By James Phieffer – Special to TheHockeyWriters.com
I was deeply saddened to hear of the death of Wade Belak. I didn’t know him, but when I heard he had taken his own life, I realized I understood him.
Suicide is the most extreme symptom of mental illness. And that is something I know, having dealt with it since my teenage years. I understand where he was, because I’ve been there, and remain here only by the grace of God. As to why he isn’t, that is a question which I don’t know the answer to.
I was looking at some biographies of Mr Belak as I began writing this. He sounded like a great guy. A proud father of two daughters, husband to Jennifer. A man who was as renowned for his easygoing sense of humour off the ice as for his intimidating physical presence on it. While his on ice hockey career was done, he had a position with the Nashville Predators organization. Externally, at least, he had it all.
But something that must be understood about mental illness is that it is an invisible illness. While such serious physical illnesses as cancer or muscular dystrophy show themselves through various physical symptoms, the symptoms of mental illness are mostly hidden inside.
So the only way you’ll know if the person you work with, that you meet on the street, or watch on the ice or ball diamond is dealing with any form of mental illness is if they share the fact with you. But as advanced as we think our society to be, mental illness is a handicap that is too often misunderstood, and occasionally discriminated against.
When I read the story about Belak’s passing this inability, or at times disinterest, in understanding mental illness was brought to the fore by some comments which were critical of Belak for abandoning his family through his suicide, as if he made a conscious, rational decision to do so. From my own experience, responses to finding out that I deal with mental illness (depression and anxiety) vary from questioning my mental capabilities and sanity to a pejorative view, where any accomplishments are deserving of a pat on the head (“i.e. that’s so nice, someone like you doing that…”). And the latter is almost as bad as the former.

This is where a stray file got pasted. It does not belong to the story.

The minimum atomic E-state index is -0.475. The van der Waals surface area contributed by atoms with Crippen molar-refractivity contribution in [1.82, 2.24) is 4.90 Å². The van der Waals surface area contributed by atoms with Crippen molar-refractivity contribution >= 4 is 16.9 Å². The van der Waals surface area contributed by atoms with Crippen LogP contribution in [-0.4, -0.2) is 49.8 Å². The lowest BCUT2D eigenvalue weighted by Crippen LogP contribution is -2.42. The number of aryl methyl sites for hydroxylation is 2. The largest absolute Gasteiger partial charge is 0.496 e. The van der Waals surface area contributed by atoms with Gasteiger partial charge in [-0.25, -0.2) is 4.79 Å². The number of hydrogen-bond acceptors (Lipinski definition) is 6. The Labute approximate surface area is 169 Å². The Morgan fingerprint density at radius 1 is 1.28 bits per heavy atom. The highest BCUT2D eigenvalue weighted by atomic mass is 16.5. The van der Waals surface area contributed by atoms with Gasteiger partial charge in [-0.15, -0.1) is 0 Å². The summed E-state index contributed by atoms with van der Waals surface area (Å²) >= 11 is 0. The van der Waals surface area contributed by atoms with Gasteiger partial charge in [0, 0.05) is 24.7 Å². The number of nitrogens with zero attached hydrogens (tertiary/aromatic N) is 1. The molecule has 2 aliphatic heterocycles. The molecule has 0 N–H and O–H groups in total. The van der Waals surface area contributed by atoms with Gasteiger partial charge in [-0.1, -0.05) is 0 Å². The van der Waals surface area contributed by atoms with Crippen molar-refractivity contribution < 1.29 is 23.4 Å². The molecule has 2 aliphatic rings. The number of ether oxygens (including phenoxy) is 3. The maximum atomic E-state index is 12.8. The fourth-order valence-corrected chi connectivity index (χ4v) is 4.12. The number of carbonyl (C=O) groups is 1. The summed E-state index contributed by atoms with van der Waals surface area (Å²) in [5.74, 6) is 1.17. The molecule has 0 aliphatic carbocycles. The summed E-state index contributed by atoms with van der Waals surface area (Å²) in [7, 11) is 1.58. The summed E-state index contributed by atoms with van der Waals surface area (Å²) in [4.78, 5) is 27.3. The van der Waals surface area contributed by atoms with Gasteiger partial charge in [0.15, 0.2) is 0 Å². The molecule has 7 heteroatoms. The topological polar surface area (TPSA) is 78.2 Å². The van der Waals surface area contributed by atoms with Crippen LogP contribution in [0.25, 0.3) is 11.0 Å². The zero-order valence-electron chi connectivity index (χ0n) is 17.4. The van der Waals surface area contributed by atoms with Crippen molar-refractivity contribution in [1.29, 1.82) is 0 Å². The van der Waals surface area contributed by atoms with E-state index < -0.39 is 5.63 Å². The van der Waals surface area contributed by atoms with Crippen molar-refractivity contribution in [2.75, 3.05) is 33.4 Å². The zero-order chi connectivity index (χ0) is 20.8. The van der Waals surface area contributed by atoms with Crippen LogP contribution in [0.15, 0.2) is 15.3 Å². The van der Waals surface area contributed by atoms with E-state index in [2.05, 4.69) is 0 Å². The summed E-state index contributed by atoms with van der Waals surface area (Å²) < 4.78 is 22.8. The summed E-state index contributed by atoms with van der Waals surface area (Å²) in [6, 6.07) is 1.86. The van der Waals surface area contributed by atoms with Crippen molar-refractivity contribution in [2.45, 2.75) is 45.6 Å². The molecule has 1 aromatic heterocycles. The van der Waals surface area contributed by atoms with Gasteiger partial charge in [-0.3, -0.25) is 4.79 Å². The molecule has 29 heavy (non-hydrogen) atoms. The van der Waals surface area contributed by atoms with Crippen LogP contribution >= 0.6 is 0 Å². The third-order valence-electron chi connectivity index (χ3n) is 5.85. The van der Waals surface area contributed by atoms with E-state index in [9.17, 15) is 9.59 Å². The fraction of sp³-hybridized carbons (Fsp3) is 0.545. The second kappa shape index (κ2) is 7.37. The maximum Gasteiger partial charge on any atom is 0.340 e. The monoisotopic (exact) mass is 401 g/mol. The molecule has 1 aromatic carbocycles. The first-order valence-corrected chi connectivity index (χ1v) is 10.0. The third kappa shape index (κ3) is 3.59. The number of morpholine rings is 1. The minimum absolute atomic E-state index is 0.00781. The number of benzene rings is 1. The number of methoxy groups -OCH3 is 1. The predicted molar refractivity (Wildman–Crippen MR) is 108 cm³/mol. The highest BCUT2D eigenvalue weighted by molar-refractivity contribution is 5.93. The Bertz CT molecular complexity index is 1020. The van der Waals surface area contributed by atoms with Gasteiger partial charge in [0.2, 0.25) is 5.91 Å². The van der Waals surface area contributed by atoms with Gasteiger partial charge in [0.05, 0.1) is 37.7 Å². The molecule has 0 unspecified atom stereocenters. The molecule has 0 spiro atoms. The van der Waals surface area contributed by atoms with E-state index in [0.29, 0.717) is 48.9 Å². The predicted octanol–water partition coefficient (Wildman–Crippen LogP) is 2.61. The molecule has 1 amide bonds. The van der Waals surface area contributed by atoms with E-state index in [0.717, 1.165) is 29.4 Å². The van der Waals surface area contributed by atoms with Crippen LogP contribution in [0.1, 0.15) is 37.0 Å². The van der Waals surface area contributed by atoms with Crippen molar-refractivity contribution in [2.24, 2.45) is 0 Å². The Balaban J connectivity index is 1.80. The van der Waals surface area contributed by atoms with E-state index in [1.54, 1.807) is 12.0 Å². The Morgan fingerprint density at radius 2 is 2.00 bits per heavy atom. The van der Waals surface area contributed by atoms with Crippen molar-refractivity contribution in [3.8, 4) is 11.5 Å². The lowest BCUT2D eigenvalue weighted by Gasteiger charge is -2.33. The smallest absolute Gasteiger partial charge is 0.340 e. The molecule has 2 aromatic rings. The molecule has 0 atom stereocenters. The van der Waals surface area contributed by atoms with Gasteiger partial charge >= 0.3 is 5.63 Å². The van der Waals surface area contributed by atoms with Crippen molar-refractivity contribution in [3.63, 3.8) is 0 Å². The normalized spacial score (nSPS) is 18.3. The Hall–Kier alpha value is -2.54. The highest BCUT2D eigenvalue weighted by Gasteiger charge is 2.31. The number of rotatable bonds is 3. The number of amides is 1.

The inability of people to understand mental illness also has manifested itself in some of the commentary surrounding the deaths of Belak and Rick
Rypien (and Derek Boogard, although I have not seen anything to indicate his death was caused by mental illness). Too many columnists have used these tragedies to move forward anti-fighting agendas, assuming that too many blows to the head have caused irreparable damage, leading to suicides.
Is it possible that injuries sustained in fights played a role in the lead up to these tragedies? That may never be known. But to assume this is the case is to use his death as a tool to move forward a particular agenda – and in this case one which distracts from what can be seen to be fact – not just supposition.
So let’s deal with a few facts, from the Canadian Mental Health Association:
- Suicide accounts for 24% of all deaths among 15-24 year olds, and 16% among those from 25 to 44.
- More than half a million persons aged 15 and over (2.2%) reported having activity limitations due to emotional, psychological or psychiatric conditions. An additional 1.8% had activity limitations due to frequent memory problems or periods of confusion.
- Stress and mental health-related problems currently represent 40-50% of the short-term disability claims among employees of some of Canada’s largest corporations.
- The Canadian economy loses an estimated $30 billion a year in productivity due to mental illness and addiction problems.
While mental illness is becoming better understood, and as a result persons such as myself are able to go public with our battles, more needs to be
done. There need to be support services available with lower wait times. Employers need to commit to treating those dealing with mental illness in as open and considerate a manner as has become common – and expected – for those who deal with physical disabilities.
And people need to realize that mental illness does not mean a person is insane, broken, loony, or whatever other derogatory term has been directed at the mentally ill over the years. We are people who seek to live whole and productive lives. We have aims and goals. And we are capable of making major contributions to society at all levels.
But sometimes we lose battles. And sadly, occasionally we lose the war.
Wade Belak, from everything written and said about him by those who knew him, was an exemplary human being, a gentle giant who, while intimidating on the ice, was recognized by children as a good soul. To see his life ended this way is truly sad. Two little girls now go to bed without their Daddy. His wife is left to deal with the fallout, the questions. His parents have experienced that most painfully absurd of situations – outliving their child.
To them, my thoughts and prayers are with you, as are I’m sure those of the many Canadians who struggle with mental illness every day.